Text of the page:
Trusted Boot in Fedora

Jon Ciesla limb at
Thu Jun 23 19:13:39 UTC 2011

> On Thu, Jun 23, 2011 at 7:30 PM, JB <jb.1234abcd at> wrote:
>> Miloslav Trmač <mitr <at>> writes:
>>> On Thu, Jun 23, 2011 at 4:21 PM, JB <jb.1234abcd <at>> wrote:
>>> ...
>>> > Will the TPM allow a third party remote access to the machine ?
>>> Absolutely not.
>> You are wrong here.
>> "...
>> Overview
>> ... It also includes capabilities such as remote attestation ..."
> "Remote attestation" doesn't mean "remote access" - after all, the TPM
> does not contain a network card and it cannot connect an Ethernet
> cable to the socket in the wall :)
> The TPM support for remote attestation amounts to "if the system was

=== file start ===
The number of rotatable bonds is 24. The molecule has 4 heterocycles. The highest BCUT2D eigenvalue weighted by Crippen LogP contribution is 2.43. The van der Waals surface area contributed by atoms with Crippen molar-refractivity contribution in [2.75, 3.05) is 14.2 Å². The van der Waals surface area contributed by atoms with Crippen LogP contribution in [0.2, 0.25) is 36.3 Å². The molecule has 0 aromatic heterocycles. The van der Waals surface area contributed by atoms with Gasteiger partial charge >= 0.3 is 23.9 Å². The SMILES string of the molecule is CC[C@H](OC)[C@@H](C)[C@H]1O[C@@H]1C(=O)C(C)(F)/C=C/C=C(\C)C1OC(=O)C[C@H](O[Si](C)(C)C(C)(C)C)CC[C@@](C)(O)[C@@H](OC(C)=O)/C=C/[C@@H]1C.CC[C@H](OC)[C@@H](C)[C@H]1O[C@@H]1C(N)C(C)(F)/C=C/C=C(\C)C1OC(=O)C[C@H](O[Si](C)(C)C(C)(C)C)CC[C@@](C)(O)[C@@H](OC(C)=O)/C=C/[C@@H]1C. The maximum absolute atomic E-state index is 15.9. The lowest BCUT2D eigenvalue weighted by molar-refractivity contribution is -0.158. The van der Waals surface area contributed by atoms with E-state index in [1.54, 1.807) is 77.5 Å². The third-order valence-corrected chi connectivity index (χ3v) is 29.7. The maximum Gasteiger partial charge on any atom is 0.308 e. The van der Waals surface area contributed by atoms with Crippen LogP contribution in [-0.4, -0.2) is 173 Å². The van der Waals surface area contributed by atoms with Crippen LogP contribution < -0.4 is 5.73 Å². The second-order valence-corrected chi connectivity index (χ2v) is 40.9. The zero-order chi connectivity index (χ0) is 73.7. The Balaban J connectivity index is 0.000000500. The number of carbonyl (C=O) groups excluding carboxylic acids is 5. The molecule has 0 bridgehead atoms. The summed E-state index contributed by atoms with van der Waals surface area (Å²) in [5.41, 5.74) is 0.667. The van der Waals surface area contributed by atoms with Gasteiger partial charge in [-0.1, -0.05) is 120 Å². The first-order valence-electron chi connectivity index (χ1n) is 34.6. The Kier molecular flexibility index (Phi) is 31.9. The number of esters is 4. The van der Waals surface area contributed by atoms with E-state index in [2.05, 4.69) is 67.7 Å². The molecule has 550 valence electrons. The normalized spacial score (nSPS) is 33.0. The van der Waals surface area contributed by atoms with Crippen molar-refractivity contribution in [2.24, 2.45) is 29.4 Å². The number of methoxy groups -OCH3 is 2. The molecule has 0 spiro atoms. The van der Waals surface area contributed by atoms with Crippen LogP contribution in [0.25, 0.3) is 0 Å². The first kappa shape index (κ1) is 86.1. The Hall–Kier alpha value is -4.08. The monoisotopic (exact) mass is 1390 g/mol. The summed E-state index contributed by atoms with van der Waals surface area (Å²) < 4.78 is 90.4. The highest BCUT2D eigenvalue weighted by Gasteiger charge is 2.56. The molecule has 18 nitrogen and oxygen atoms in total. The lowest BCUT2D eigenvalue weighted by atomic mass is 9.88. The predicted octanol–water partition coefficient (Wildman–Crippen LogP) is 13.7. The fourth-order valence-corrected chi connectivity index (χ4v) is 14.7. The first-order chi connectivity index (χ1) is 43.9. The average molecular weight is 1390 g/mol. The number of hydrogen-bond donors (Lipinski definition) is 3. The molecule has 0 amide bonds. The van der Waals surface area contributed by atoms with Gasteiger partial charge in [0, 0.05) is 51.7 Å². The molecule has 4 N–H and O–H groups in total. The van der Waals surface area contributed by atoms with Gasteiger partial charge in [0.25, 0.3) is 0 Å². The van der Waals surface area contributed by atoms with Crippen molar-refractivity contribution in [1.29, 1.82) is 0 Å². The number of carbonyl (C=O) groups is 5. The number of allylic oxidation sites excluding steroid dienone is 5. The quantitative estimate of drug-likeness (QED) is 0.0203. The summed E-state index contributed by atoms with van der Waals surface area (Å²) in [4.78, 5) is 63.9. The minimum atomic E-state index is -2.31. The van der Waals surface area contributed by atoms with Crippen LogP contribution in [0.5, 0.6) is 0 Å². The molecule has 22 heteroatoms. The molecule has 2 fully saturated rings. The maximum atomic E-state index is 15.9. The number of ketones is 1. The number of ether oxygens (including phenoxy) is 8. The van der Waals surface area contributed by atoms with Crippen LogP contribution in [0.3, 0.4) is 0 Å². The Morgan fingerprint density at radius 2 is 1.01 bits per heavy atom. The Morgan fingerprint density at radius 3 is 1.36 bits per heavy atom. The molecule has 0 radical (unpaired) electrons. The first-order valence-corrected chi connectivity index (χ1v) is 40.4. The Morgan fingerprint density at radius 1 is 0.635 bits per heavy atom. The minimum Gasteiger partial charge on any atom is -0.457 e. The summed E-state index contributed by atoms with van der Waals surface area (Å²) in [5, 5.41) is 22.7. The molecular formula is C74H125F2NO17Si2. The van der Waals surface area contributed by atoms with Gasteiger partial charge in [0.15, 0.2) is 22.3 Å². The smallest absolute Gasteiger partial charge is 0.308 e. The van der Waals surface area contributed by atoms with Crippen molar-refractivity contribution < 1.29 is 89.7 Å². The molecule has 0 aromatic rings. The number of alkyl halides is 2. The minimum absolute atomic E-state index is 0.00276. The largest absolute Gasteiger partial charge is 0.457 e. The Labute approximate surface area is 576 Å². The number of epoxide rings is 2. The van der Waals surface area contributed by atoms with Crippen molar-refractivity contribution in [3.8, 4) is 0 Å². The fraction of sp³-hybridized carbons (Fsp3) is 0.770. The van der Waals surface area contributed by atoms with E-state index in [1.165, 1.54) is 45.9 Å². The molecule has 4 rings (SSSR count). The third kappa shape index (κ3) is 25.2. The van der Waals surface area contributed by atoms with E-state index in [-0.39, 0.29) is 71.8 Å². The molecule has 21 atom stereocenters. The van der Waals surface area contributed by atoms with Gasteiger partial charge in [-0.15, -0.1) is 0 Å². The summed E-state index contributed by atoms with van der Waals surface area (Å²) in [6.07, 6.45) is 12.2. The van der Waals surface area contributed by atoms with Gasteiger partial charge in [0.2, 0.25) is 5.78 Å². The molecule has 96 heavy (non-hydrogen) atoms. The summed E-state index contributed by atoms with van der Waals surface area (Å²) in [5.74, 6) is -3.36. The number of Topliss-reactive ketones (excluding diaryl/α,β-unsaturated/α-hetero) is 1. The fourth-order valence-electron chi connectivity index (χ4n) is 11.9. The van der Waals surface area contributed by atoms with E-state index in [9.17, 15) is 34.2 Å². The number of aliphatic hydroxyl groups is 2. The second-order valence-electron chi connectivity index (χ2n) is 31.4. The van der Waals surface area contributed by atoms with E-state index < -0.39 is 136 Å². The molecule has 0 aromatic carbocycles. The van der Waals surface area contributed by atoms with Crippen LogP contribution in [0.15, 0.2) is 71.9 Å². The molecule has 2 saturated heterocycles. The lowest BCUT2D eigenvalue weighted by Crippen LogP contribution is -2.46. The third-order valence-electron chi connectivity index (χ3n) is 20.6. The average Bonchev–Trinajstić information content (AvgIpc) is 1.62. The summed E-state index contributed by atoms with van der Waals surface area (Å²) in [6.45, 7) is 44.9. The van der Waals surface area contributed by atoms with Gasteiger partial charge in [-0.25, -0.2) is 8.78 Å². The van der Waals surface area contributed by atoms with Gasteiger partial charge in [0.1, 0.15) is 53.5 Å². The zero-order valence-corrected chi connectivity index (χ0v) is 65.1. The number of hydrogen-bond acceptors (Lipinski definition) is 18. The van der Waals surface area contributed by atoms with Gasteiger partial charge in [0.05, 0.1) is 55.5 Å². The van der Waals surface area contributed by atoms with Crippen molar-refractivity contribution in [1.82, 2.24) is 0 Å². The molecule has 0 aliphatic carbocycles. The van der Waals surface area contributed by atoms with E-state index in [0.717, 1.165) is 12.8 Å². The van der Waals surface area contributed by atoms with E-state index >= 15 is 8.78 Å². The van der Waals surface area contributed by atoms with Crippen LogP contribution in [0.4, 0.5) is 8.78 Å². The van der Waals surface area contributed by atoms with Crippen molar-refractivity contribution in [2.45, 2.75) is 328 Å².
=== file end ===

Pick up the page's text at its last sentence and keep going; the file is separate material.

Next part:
> measured as expected, produce a signature to that effect, and produce
> a signature to other data the system has produced for this purpose"
> ("other data" being e.g. the result of an additional self-check of the
> sistem).  What TPM does is a purely local operation.  Whether and how
> this ends up on a remote system and whether and how is is used by the
> remote system, is a matter of pure software that doesn't need the TPM
> for anything else.
> TPM doesn't "allow" a third party remote access any more than a CPU
> that is strong enough to let you run ssh on it.

Exactly.  But with the network card, the process by which I can activate,
deactivate, control and monitor that device to allow or deny access is
well documented.  How will are those things done with TPM?  I want to know
that even if someone slips a TPM-exploiting backdoor into my system, I
know that it won't have an effect because cat /proc/foo/bar/tpm returns 0.

How does this work?


>     Mirek
> --
> devel mailing list
> devel at

in your fear, seek only peace
in your fear, seek only love

-d. bowie

More information about the devel mailing list